Romania will have an economic growth this year estimated at between 0% and 2%, according to a recent World Bank report on the financial status of the new EU member-states.
This is three percentage points lower than estimates in December 2008.
The estimate for Romania places the country somewhere in the middle of the ranking, according to this estimate.
The World Bank believes the reasons for the lower economic growth stay in the drop of demand on foreign markets, the lower flow of foreign capital and bank credits available, as a consequence of the international financial crisis. At the same time, the World Bank believes domestic factors contribute, and it means the lack of financing the pensions' raise, the drop in contributions to the pension and health funds, as well as random allocation of funds to local authorities.
According to the World Bank report, the newly announced corrective measures made public by the current executive, might alleviate some of the problems identified, and the widening fiscal gap in particular.
The World Bank experts talk about the almost dire fiscal situation Romania has found itself in in spite of the economic growth in 2008. It quotes the profoundly pro-cyclical fiscal policy, in the context of an economy running the risk of overheating, along the significant drop in collecting the revenues to the state budget in the last months of 2008, which resulted in a record budget deficit of 5.2% of GDP.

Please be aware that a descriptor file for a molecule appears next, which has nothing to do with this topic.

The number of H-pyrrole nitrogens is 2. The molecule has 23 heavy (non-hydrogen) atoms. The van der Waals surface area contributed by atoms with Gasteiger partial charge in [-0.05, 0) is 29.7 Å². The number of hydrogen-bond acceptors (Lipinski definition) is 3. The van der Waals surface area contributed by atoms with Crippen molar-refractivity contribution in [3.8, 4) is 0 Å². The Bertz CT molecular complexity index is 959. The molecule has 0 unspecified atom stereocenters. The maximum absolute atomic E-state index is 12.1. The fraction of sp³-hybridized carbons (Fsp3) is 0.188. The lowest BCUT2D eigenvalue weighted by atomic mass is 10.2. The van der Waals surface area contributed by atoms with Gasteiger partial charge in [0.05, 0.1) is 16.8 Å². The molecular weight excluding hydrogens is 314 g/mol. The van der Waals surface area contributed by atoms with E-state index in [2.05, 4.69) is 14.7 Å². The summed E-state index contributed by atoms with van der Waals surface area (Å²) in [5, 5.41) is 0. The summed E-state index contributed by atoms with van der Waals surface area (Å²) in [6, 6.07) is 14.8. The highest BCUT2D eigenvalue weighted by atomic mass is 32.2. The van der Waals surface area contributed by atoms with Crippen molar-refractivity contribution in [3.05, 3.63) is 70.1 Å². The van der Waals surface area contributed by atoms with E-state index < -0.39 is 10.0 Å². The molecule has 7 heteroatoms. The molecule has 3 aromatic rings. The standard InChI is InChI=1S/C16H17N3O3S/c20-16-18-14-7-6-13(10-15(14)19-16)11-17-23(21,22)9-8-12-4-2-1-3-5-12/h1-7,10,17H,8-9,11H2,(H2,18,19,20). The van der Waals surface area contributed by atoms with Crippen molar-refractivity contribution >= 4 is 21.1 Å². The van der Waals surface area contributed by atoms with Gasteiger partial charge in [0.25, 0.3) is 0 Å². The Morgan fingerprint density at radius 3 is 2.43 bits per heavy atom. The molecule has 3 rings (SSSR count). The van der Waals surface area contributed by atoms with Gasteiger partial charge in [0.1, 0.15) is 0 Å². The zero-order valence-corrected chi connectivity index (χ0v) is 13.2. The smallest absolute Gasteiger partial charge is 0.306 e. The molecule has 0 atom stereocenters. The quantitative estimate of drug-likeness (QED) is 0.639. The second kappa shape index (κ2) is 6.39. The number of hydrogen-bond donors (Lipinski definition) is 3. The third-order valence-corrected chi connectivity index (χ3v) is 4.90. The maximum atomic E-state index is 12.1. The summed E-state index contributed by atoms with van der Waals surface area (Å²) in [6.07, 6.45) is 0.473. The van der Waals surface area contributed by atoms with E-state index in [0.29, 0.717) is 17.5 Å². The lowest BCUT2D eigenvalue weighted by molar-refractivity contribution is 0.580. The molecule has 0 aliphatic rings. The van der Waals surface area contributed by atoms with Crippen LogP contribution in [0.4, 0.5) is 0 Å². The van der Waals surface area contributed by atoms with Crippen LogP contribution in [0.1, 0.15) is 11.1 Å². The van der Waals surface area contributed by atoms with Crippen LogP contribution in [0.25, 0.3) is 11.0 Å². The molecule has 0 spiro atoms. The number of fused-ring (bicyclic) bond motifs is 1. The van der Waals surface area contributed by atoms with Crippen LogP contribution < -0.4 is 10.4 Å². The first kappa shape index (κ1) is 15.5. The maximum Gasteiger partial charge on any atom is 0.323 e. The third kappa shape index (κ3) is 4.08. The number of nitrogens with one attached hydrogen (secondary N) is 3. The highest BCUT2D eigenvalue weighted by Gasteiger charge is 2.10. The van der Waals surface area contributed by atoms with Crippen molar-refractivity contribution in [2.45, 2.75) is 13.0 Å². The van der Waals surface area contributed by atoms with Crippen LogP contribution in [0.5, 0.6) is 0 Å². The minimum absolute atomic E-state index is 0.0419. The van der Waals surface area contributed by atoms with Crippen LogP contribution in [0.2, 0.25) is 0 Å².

Estimates conducted on these premises lead to a 7.5% of GDP in budget deficit, for 2009.
Nevertheless, the new budget draft presented by the Executive led the World Bank to new estimates, which say now the budget deficit should stay under 2%.
The World Bank analysts say countries which economic shrinkage will be dramatic should adopt strict fiscal policies. Romania is among those countries. But economic recovery is pending on the actual decisions the Executive makes.
The World Bank says new EU member states have limited room to maneuvre and deal with the crisis adopting relaxed fiscal policies, given that they are under budgetary and financial constraints deriving from their EU member-state status.
At the same time, Romania will have to deal with its salary policy, which is still very rigid, meaning that salaries are still too high on the backdrop of the economic slowdown, as last year they hiked 14%, while the economic productivity rose only 8% to 9%.
Translated by anca Păduraru